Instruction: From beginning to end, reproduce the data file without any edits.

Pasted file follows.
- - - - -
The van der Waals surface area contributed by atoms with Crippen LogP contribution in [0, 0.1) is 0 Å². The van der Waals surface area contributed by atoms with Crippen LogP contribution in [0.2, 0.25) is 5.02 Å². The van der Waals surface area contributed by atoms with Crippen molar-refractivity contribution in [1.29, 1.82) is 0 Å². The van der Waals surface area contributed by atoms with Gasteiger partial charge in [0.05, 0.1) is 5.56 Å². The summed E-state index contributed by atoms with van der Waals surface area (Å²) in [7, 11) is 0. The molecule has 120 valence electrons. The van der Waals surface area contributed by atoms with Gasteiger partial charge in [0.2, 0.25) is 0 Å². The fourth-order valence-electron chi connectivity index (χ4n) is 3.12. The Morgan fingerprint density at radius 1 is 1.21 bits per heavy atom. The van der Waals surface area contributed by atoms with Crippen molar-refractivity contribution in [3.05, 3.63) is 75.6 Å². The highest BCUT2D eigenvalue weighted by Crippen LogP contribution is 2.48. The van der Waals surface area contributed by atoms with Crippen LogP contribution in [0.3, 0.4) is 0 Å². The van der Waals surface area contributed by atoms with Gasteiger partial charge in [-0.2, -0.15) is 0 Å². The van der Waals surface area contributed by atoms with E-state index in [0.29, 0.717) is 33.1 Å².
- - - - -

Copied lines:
The van der Waals surface area contributed by atoms with Crippen LogP contribution in [0, 0.1) is 0 Å². The van der Waals surface area contributed by atoms with Crippen LogP contribution in [0.2, 0.25) is 5.02 Å². The van der Waals surface area contributed by atoms with Crippen molar-refractivity contribution in [1.29, 1.82) is 0 Å². The van der Waals surface area contributed by atoms with Gasteiger partial charge in [0.05, 0.1) is 5.56 Å². The summed E-state index contributed by atoms with van der Waals surface area (Å²) in [7, 11) is 0. The molecule has 120 valence electrons. The van der Waals surface area contributed by atoms with Gasteiger partial charge in [0.2, 0.25) is 0 Å². The fourth-order valence-electron chi connectivity index (χ4n) is 3.12. The Morgan fingerprint density at radius 1 is 1.21 bits per heavy atom. The van der Waals surface area contributed by atoms with Crippen molar-refractivity contribution in [3.05, 3.63) is 75.6 Å². The highest BCUT2D eigenvalue weighted by Crippen LogP contribution is 2.48. The van der Waals surface area contributed by atoms with Crippen LogP contribution in [0.3, 0.4) is 0 Å². The van der Waals surface area contributed by atoms with Gasteiger partial charge in [-0.2, -0.15) is 0 Å². The van der Waals surface area contributed by atoms with E-state index in [0.29, 0.717) is 33.1 Å².